The case for forest rights in the republic of India: why should the BJP be worried?

As the country moves closer to the date of the Lok Sabha elections, with the first phase beginning on April 19, the pot gets boiling on whether the BJP can save the Adivasi vote.

As the much awaited Lok Sabha polling dates come closer, a crucial question awaits attention, a question concerning 8.6 % of the country’s population: the question of forest rights and Adivasi livelihood. Previous studies have shown that ignoring forest rights and Adivasi voices can have a significant effect on the election results.

In 2019 Sabrang India reported on an analysis by Community Forest resource-Learning and Advocacy Network before the last Lok Sabha elections, the analysis showed that forest rights made a case for itself as a factor for influencing polls in several constituencies. It reported that there are over 133 constituencies where a campaign for forest rights would have significant influence during the then-upcoming election periods. It seems in 2024 there is further cause for the BJP to be worried about its electoral fate in these constituencies given the number of issues India’s tribal population has suffered with in the recent past.

Out of these, the analysis studied 86 of the 133 constituencies, by dividing these constituencies based on the importance played by forest rights as an issue in three categories – high value, critical value, and good value. Each of these 86 constituencies had witnessed the BJP win by a margin in the 2014 elections. In the critical value areas, a large number of voters belonged to the tribal population residing in forested regions whose lives were thus affected by the Forest Rights Act. Similarly, the ‘good’ areas had fewer tribal residents and less forested land and so forth. Basing its analysis on data from the Election Commission of India, Citizens for Justice and Peace identified some of the key areas which included Bastar, Sarguja and Raigarh in Chhattisgarh; Dindori, Gadchiroli-Chimur, Nandurbar in Maharashtra, Chapatoli, Lohardega in Jharkhand and several others.

So, for instance, if we look at the case of Maharashtra we can see that while several of Maharashtra Scheduled Tribe reserved seats were won by BJP candidates, several of them won by a margin such as Nandurbar, Dindori, with Gadchiroli-Chimur holding a significantly narrow margin between the BJP and the Congress’ candidate, each of which secured 39 % and 42 % of the total votes polled by each candidate in the constituency. Similarly, BJP lost to the Congress party in Chhattisgarh’s Bastar with Deepak Baij as the winner in 2019. Thus, the fact that margin remained low in several of these constituencies is a sign that the BJP’s hold over these regions is present but holds the potential of being shaken.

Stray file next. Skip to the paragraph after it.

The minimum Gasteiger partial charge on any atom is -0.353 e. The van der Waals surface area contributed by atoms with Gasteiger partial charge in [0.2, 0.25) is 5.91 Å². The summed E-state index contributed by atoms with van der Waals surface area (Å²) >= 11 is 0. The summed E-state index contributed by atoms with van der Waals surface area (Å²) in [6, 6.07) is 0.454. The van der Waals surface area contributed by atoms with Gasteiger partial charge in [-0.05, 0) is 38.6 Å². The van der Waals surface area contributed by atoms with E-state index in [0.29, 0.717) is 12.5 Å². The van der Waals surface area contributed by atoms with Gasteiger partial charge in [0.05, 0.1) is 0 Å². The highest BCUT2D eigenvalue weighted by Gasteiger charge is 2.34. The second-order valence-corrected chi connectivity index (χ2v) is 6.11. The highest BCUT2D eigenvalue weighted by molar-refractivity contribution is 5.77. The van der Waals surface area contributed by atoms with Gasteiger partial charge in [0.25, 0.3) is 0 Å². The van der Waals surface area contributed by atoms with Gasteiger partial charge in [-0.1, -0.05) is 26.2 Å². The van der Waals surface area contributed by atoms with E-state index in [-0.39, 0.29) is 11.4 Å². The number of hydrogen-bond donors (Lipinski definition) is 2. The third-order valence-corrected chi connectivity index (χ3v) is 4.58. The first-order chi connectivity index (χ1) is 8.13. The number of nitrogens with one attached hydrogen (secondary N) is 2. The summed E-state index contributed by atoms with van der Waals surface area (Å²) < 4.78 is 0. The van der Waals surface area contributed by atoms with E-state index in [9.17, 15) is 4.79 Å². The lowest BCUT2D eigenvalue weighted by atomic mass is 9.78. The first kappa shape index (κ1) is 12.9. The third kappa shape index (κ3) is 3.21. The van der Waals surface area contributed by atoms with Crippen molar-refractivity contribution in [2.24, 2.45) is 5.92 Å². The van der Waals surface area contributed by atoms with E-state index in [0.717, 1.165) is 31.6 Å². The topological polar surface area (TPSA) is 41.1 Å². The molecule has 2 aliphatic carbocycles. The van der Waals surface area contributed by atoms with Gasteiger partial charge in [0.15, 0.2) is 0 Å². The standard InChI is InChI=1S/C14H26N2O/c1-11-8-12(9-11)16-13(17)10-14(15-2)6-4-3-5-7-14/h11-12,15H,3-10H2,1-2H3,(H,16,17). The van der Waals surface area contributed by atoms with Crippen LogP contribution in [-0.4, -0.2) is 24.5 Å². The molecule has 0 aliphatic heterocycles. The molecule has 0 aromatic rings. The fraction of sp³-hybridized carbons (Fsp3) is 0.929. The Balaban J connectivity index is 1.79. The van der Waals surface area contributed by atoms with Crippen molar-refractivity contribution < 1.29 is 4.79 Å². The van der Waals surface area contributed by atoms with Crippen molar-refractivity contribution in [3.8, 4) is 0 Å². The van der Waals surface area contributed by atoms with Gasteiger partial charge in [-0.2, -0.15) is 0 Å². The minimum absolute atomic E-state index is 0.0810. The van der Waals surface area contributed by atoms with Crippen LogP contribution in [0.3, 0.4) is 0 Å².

Forest Rights and its dissidents

About 27 % of India’s significant population, equalling about 200 million, depend on the forest for their livelihood, a significant section of this is the Adivasi population in India. The BJP with its crony capitalism and adherence to saffron hyper nationalism has appeared as unsettling to India’s tribal communities.

For instance, the Scheduled Tribes and Other Traditional Forest Dwellers (Recognition of Forest Rights) Act or what it is more commonly known as, the FOREST RIGHTS ACT has been a historical legislation that is a recognition of rights law that not just grants rights to forest dwellers and Adivasis (tribals) but also grants the Gram Sabha the rights to decision making over any development on Scheduled Lands and Forests. The Right to Forest Produce too –which in effect means the right to production and the market is also a crucial issue. Worldover, and in India, the role of Adivasis and forest dwellers in forest conservation has been recognised.

To try and dilute the rights of Adivasis and Forest Dwellers over their land, an amendment to the Forest Conservation Act was brought in in 2023 by the BJP Government. (FCA-2023). To say that the amendments introduced in a parallel law have invited huge protests is an understatement. It could very well be a factor in contributing to the downfall of the BJP in tribal dominated districts. The amendment witnessed large scale protests across various states.

The Forest (Conservation) Amendment Act, 2023, now known as the Van (Sanrakshan Evam Samvardhan) Adhiniyam was passed by both the Lok Sabha in July and the Rajya Sabha in August, seeks to do away with several of its historical provisions. According to the new law, construction projects for purposes such as national security within 100 km of international borders or the Line of Control will not require forest clearance. The Act is also slated to leave out un-notified forests from under its purview which is catastrophic, because in India, most of the forest land remains un-notified, especially in the north-eastern regions of India. The forests remain a crucial issue for India’s tribal communities; their survival depends on it.



Forest (Conservation) Amendment Bill: North-east to bear the brunt

Adivasi struggle led by trailblazers working on-ground: Teesta Setalvad

Jharkhand tribal activists agitating for a separate Sarna Code, arrested ahead of PM Modi’s visit

How a battle is being waged within India’s forests, for rights over land and resources

Parliamentary Committee Gives Nod to Proposed Dilution of Forest Rights



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